The Favicon, an Untapped Photograph Promotion Trick – Animated Favicons?

A favicon is usually that little image that a lot of browsers display on the handle range and in the favorites (bookmarks) menu. Tabbed browsers like Firefox and Opera prolong the features of favicons, adding them to their tabs. The name was coined based on Internet Explorer (the first browser to support it) and derives from “Favorites Icon”. Each browser has a unique interface, and as a result uses the favicon in different ways. The favicon allows a company to further promote its identity and picture by displaying a logo design, a graphical message, etc. Typically, the favicon reflects the appearance and feel of the website or the organization’s logo.
A traditional favicon is truly a Microsoft Windows ICO file. An ICO file is actually a repository of bitmap like images. They are used because in a few locations a 16×16 pixel picture is desired, and in some cases a 32×32 image may be needed. Sometimes a 16 colour image is desired, and in some cases a 256 color icon is desired.
You probably already knew all the above.
But did you know Firefox can exhibit animated favicons? Unless you believe me, open Firefox and go to my site, (there must be a link in the bottom of the article). if you don’t have Firefox, download it, it’s a “must have” and you may quickly love the simplicity and capability of tabbed browsing. Even though you are not a designer but just a site owner, in today’s environment you absolutely got to know how your site looks in every browsers. You would believe all websites should look the same, but as browsers are more diverse and much more sophisticated, standards are not respected and things can get messy. For example, I just discovered that several pages on my web page don’t look needlessly to say in the latest version of Opera and ought to be adjusted.
Ok, I hope right now you found my animated favicon in Firefox and came back to the article for more information about it…
The main reason why you can observe animated favicons in Firefox is basically because Firefox abolished the proprietary ICO file format in favor of the opportunity to display any supported image formatting in the favicon location, like BMP, JPG, GIF, PNG and… animated GIFs.
So now you understand the big magic formula, the animated favicon is nothing but a tiny animated GIF.
Here’s a very neat trick, that may actually be used to visualize how any graphic looks like as a 16×16 pixel icon – once you start designing one of those, you will realize that it is very hard to make a legible image on a 16 square pixels canvas:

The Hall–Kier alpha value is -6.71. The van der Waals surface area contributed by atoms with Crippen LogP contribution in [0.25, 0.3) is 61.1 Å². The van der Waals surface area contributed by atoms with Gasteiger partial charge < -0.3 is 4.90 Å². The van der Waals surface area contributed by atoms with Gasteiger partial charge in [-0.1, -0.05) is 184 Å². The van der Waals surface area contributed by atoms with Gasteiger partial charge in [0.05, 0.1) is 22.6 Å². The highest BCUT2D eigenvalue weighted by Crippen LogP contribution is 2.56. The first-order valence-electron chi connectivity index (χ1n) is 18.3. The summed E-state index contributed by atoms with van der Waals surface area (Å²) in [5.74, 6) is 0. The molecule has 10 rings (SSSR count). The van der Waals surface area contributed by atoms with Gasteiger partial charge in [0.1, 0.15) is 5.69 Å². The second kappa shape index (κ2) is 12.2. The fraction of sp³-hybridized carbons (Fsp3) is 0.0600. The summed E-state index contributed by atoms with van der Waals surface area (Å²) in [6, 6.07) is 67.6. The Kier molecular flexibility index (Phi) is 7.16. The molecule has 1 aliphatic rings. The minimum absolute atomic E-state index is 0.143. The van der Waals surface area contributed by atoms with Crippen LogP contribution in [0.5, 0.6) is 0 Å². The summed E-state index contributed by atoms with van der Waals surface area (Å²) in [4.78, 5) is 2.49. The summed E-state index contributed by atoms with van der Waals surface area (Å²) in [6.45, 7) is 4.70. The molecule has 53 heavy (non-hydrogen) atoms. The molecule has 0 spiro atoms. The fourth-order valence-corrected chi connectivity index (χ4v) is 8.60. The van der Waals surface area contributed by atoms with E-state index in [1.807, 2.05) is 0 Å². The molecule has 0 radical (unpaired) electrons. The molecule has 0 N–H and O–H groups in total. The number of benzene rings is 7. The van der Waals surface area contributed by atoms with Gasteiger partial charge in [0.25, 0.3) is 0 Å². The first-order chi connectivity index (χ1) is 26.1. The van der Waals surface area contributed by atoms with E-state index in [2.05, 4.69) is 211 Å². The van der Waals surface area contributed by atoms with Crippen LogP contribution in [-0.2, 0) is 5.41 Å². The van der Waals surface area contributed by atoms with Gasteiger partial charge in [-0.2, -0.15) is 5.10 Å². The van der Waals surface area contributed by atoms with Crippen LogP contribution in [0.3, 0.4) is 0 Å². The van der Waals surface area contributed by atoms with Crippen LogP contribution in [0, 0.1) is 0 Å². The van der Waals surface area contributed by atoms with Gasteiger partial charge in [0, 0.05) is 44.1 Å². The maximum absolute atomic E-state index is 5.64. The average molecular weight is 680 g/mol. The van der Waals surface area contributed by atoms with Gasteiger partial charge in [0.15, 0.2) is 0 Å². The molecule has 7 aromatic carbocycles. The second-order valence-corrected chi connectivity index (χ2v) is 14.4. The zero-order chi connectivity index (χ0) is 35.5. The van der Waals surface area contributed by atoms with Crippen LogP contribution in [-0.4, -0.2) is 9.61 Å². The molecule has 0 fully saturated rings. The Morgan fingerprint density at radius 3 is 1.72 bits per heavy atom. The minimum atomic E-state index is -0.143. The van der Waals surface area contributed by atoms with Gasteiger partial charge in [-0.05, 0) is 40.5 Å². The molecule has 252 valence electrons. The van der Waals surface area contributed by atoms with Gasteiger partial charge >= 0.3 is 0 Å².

Find any web page with any graphic you are interested in. Right click on the image and chose “View Image” from the dialog. A blank site should display with your chosen image and surprise: you can see a miniature 16×16 backup of the image as a favicon! Uhh… carry out I have to mention again that we are doing all of this in Firefox?
A hacker’s mind will immediately think about how great it would be to use this feature as a transformation tool. Unfortunately, unlike WEB BROWSER and Opera, Firefox doesn’t shop FavIcons in .ico documents, the icons are stored within an encoded format immediately in the bookmark file.
You can apply exactly the same principle to animated GIFs and you may notice that a miniature variant of the animation furthermore plays in the street address bar and on the tabs.
Perhaps one of the main reasons why you don’t see that many sites using animations is certainly browser compatibility. Animated favicons are not treated at all by Internet Explorer. A static image will never be extracted from the animation also. Rather, the default .htm icon (as defined in Windows’ filetypes) will undoubtedly be placed under one’s Favorites – once added, that is. The animations are not supported by Netscape, Opera, Konqueror, Safari; at least so it seems at the time of this writing. The Firefox spouse and children seems to be the only friend to animations, but as browsers evolve, broader support for animation will most likely come along (or, the concept will die).
So, why not benefit from this *today* and ‘beat the rush’?
Basically, this is one way it’s done:
1. You create a 16×16 animated GIF.
2. You upload the animated GIF to the “root” of your site, or to any other location.
3. You hardcode in your page the location where Firefox should look for the animation.
That’s really it, “big photo” wise.
If you don’t feel too creative or just don’t possess time and/or patience, a reputable professional design firm (such as Bsleek) will be able to create a nice animated favicon for you. Another option – I don’t endorse it, as your goal ought to be to excel through unique content material and push your personal image out there – is to find one of the many galleries online and sometimes download a all set made animated favicon or have a large animated GIF and resize it and/or edit it in one of the many available tools. There also are sites offering online animated favicon creation from the standard image (check out, discover “FavIcon from pics”, they have a straightforward but neat scrolling text feature).
For anyone who is however a fellow do-it-yourselfer, after that let’s elaborate and look at some techniques and useful tips:
As far as tools go: If you’re a lucky operator of Adobe’s excellent Photoshop, you then also have a companion software called ImageReady. Linux users have Gimp, a remarkably powerful and free graphics software that can easily handle animated GIF design. What many people have no idea is that Gimp can be available for free for Windows and the Mac. Addititionally there is GIMPShop in the wild, which is a nifty GIMP version for the photoshop-inclined audience (did I mention free?). There are also many specialized GIF animation manufacturers, some freeware, some not.

Jordan Gilbert

Back to top